The market for tax-exempt healthcare bonds remains favorable, but weaker providers are going to have a tougher time raising capital.
Despite tremendous uncertainty in healthcare, investors will continue to buy hospital bonds, said Glenn Wagner, vice president of municipal research at Morgan Stanley & Co. The law of supply and demand is in healthcare borrowers' favor, he said.
Investors are hungry for all types of municipal securities because such investments provide a shelter from taxes. But there will be fewer tax-exempt investment opportunities this year because so many issuers sold bonds last year to take advantage of lower interest rates. That means healthcare issuers will have less competition for their bonds.
But as the pace of change in healthcare continues, some providers will have more difficulty issuing tax-exempt debt, finance experts said.
"I think the more speculative credit situations will be shut out of the tax-exempt market, even on a private-placement basis," Mr. Wagner said. Marginally investment-grade hospitals will have to pay higher interest rates to attract investors to their bonds, he said. According to Standard & Poor's Corp., 7% of issues rated at the end of 1992 were below investment grade.
Investors may demand credit enhancements, such as bond insurance. Some 58% to 60% of the estimated $20 billion in municipal healthcare bonds that will be issued this year will be insured, said Emmeline Rocha-Sinha, vice president and manager of the healthcare department at Municipal Bond Investors Assurance Corp., an Armonk, N.Y.-based bond insurer. Last year, 58% of the $23.3 billion in municipal healthcare bonds were insured.
"When you have a choice along the same rating category between a healthcare issue and a non-healthcare issue, I think the buyers are being a little more demanding," said Kathleen A. Costine, a senior managing director at Bear Stearns & Co.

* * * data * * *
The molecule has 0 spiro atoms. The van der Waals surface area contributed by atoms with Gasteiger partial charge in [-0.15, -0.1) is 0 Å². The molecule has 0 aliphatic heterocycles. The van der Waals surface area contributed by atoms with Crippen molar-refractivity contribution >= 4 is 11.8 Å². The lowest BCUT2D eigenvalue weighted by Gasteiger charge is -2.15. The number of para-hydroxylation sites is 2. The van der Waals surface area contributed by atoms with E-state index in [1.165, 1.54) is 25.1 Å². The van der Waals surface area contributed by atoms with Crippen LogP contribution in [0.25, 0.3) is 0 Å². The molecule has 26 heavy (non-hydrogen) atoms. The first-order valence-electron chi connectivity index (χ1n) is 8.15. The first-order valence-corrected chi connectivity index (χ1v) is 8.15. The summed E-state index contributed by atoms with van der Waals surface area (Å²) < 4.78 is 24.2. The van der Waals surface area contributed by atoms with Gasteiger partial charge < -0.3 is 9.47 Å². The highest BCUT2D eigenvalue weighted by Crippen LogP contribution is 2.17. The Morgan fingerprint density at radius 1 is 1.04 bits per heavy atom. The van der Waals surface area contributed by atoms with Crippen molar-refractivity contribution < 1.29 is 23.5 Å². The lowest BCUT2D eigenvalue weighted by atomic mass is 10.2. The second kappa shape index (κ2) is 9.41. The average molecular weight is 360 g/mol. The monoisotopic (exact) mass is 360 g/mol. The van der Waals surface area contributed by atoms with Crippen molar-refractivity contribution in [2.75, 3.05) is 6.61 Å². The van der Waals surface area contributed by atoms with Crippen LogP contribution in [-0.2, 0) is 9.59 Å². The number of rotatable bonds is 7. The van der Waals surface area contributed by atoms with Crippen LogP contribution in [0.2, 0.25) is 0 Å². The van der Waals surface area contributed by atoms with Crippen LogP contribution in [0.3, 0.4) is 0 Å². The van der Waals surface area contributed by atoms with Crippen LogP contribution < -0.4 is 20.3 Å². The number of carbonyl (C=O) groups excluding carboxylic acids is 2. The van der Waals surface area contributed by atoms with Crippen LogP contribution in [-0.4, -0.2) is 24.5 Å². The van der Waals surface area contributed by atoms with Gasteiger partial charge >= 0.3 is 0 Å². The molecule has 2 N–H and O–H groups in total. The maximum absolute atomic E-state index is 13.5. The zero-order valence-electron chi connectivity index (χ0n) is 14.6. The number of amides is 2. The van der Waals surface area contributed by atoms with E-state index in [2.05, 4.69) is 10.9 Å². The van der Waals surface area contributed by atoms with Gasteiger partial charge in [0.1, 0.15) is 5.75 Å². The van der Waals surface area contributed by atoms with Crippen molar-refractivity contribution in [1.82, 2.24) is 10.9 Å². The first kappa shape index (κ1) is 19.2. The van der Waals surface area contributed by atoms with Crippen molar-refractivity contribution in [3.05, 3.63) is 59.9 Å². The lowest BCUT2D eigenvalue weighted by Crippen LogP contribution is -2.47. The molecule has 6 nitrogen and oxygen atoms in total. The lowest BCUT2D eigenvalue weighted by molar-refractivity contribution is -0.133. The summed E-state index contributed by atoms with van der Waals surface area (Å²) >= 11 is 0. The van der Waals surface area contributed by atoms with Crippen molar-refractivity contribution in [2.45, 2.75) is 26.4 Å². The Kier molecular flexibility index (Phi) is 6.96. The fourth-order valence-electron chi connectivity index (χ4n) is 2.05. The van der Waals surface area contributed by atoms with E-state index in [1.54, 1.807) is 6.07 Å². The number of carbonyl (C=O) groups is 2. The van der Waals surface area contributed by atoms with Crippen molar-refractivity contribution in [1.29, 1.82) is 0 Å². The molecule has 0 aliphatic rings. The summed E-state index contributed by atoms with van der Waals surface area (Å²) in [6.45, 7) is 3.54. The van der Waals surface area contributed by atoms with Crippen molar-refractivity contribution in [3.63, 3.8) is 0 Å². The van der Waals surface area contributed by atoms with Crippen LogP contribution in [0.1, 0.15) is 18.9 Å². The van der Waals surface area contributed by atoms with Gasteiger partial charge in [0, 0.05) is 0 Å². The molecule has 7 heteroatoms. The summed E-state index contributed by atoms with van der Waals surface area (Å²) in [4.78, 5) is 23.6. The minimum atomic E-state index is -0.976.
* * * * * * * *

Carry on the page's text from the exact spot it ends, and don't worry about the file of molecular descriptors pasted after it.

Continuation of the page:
Institutional investors "are a lot more thorough in their review" of healthcare bond deals than they used to be, Ms. Costine said. After a recent sale of hospital bonds by Bear Stearns, the largest institutional buyer of the bonds called the hospital to request a meeting with management. Buyers never used to demand face-to-face assurance, Ms. Costine said.
The nation's top bond-rating agencies also are taking a closer look at non-financial factors. A hospital's experience in managed care, its market penetration, medical staff relationships and the quality of its management team now are considered vital pieces of the ratings analysis.
Increasingly, as hospitals move to create integrated delivery systems, they'll need to use some taxable financing, said Ronald Long, senior vice president of finance at St. Mary's Health Network in Reno, Nev. Federal tax law restricts the use of tax-exempt bond proceeds, forcing hospitals to look at taxable options. Although it costs more to issue taxable debt, the long-term benefits to the network make up for it, he said.